Rajdhani Express one of five to look closer according to Rory Delargy.

A Bunch Of Fives by Rory Delargy – Part Seven

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Rajdhani Express one of five to look closer according to Rory Delargy.
Rajdhani Express one of five Rory Delargy thinks worth a closer look at.

In this series, Rory Delargy looks at 5 relative outsiders in the Festival Handicaps, horses who haven’t been splashed over the front pages of the trade papers, paraded at Media Days for the leading yards or tipped up at one or more of the legion of preview nights which have littered the past weeks. With everyone trying to unpick the major races, the handicaps, oversubscribed as they are, tend to be glossed over, with the few contenders who are talked up in advance usually proving overbet, as results at last year’s Festival suggest. Aside from the well-touted Alderwood, last year’s handicaps went to relative outsiders, with eight of the eleven winners priced at 16/1 or bigger.

7. Byrne Group Plate

The Festival Plate, to give it its formal title, was known as the Mildmay of Flete for much of Cheltenham’s history, and has been won by such luminaries as Mont Tremblant, who scored in 1955, three years after landing the Festival’s feature event, while 1975 winner Summerville was arguably unlucky not to add the Gold Cup to his CV after breaking down when leading Tied Cottage and Davy Lad in the 1977 race. Grand National winner Specify won this a couple of years prior to his Aintree heroics, with Grand National bridesmaids Tudor Line and The Tsarevich also on the roll of honour.

The race was originally a 2½m contest on the Old Course, but the advertised distance has changed a little over time, with remeasurement prior to the 1992/3 season pegging the race distance on the Old Course as 2m4½f, and that distance increasing to 21f when the race was moved to the New Course in 2005. With the other Festival handicaps at 2m and 3m (give or take the odd half furlong), the National Trainers’ Federation requested an official change in distance for the 2014 running, and the race will now revert to its original distance, meaning the first fence in the chute will no longer be jumped, as it is in the Ryanair. That may seem like a small change, but the amended starting position can affect the early tempo of the race, and it will be interesting to see how the race develops.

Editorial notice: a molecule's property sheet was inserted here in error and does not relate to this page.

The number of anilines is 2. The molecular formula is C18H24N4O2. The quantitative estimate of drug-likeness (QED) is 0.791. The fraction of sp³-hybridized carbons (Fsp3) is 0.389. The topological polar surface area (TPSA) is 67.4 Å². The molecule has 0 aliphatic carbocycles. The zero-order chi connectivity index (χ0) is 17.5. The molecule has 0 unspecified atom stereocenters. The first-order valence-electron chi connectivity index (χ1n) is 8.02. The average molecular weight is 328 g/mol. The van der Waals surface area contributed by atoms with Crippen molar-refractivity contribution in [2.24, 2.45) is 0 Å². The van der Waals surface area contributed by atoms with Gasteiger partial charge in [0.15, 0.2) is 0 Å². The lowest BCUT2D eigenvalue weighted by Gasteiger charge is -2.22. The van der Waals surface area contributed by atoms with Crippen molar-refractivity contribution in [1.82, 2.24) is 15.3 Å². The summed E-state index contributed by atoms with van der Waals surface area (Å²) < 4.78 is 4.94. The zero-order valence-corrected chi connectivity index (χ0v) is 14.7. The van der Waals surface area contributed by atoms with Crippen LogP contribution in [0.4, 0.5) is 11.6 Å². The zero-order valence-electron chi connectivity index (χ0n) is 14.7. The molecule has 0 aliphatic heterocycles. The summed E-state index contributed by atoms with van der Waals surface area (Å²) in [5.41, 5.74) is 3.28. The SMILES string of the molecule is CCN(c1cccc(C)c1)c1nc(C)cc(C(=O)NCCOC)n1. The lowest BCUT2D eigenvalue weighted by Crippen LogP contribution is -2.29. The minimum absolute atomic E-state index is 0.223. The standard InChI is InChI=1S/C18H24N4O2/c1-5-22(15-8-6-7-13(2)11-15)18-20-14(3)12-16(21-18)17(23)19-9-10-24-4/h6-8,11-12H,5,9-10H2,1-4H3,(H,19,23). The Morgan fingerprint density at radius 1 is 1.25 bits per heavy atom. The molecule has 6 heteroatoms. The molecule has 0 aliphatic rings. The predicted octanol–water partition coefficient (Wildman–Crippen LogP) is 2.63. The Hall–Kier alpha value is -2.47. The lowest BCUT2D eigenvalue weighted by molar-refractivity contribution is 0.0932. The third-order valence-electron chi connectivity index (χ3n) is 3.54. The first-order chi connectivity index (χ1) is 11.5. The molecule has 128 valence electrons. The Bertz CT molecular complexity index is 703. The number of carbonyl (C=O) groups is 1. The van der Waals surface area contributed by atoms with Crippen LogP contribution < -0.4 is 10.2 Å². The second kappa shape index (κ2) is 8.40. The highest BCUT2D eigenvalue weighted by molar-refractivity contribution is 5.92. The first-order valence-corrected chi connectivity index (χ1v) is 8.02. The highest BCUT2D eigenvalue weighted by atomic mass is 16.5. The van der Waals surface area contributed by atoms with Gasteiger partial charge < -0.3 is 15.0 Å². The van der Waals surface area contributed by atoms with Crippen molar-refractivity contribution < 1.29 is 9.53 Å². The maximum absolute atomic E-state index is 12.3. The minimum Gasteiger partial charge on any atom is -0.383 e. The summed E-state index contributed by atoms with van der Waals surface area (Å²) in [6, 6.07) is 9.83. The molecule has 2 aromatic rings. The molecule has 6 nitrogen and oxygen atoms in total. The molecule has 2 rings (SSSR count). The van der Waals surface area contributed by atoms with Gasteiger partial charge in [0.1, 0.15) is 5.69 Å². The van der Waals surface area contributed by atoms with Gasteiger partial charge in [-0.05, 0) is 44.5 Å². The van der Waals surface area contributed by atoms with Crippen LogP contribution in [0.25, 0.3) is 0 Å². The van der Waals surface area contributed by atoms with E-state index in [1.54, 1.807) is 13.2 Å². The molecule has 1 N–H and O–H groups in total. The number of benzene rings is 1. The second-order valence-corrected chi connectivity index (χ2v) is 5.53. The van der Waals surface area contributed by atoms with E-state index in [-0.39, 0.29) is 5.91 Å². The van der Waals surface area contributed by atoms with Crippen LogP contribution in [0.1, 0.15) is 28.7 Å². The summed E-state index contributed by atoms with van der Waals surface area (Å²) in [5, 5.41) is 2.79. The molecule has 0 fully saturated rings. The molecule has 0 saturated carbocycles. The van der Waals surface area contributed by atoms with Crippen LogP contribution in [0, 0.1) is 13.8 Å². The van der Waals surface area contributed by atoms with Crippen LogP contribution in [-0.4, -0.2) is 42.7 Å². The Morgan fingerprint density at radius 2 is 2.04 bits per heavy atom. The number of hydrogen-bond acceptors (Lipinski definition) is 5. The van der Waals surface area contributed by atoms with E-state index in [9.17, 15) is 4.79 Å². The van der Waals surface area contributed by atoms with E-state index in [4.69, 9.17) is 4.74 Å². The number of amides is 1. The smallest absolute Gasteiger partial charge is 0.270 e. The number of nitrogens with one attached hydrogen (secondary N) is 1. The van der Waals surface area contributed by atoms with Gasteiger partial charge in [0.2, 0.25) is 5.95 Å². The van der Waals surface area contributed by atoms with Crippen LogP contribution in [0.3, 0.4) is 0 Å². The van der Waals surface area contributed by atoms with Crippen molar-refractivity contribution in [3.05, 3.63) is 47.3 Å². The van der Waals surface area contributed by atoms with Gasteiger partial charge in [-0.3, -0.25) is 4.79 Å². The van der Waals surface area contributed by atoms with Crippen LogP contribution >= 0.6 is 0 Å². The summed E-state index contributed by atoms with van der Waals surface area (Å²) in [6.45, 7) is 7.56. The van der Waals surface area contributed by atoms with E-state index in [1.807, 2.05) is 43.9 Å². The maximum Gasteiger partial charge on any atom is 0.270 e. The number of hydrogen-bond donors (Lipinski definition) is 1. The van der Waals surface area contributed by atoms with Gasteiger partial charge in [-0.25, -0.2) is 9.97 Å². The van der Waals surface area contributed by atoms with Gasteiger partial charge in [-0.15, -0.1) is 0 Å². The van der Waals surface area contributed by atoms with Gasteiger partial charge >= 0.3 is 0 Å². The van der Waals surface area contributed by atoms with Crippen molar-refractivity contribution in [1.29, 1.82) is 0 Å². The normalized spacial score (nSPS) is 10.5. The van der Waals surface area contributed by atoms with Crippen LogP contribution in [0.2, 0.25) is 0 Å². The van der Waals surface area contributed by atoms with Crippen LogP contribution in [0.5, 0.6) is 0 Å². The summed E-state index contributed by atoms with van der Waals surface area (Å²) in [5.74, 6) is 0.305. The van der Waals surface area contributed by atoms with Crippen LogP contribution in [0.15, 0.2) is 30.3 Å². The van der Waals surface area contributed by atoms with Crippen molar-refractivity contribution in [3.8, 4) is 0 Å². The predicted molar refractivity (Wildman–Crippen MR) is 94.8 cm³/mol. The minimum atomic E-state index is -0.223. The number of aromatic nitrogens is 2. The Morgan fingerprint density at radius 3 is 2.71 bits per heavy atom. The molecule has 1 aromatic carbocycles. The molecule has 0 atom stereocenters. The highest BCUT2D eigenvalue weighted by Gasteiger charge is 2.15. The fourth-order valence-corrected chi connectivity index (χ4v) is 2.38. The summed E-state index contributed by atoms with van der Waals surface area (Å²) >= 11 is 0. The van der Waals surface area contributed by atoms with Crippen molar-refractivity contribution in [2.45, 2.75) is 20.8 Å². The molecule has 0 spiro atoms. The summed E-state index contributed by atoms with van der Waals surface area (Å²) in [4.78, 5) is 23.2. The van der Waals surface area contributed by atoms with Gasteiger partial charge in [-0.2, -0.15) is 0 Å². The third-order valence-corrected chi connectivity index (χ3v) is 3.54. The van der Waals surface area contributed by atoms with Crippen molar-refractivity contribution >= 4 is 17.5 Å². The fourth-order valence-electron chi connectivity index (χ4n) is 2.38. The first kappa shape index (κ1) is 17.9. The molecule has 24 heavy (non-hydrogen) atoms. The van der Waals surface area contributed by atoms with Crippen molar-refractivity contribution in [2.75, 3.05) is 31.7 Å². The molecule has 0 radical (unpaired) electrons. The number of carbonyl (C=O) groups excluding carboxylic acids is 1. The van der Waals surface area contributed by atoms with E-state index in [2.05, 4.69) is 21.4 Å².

Favourite in many lists is Jonjo O’Neill’s Paddy Power winner Johns Spirit, and I must say that the 14/1 about him in a place or two is very fair, but the onus on this column is to dig out something a little more leftfield, so here are my five to consider:

SRAID PADRAIGTony Martin (Barry Connell) 8-10-3 (OR 140)
Tony Martin’s Sraid Padraig would have been a strong fancy in the valuable Paddy Power Chase at Leopardstown over Christmas, but was forced to miss that race after a bout of coughing. That setback may well prove a blessing in disguise, as his very best performances have come after several months off the track, and he did particularly well to beat Cause of Causes on his reappearance, given that race came over an inadequate 17f. He stays 3m, and is engaged in a both the Baylis And Harding and Kim Muir over that sort of trip, but it’s possible that the intermediate distance of the Plate will prove ideal, while his jumping really is exceptional for one with fairly limited chasing experience, and I’ve had him as one to keep onside since he won on his chase debut at Limerick last season. He’s not been overfaced by his shrewd trainer, and his best days are surely still ahead of him.

RAJDHANI EXPRESSNicky Henderson (Robert Waley-Cohen) 7-11-4 (OR 155)
Nicky Henderson has won the Plate 4 times as a trainer, including with The Tsarevich, who won consecutive running’s in the 1980s. It could be argued that he controls the weights this year, with four of the top seven in the initial entries hailing from Seven Barrows, and of those, Rajdhani Express is the most appealing, particularly if the weights don’t rise overnight. It’s interesting that Henderson was considering a tilt at the valuable Nakayama Grand Jump until a conversation with Willie Mullins put him off the idea.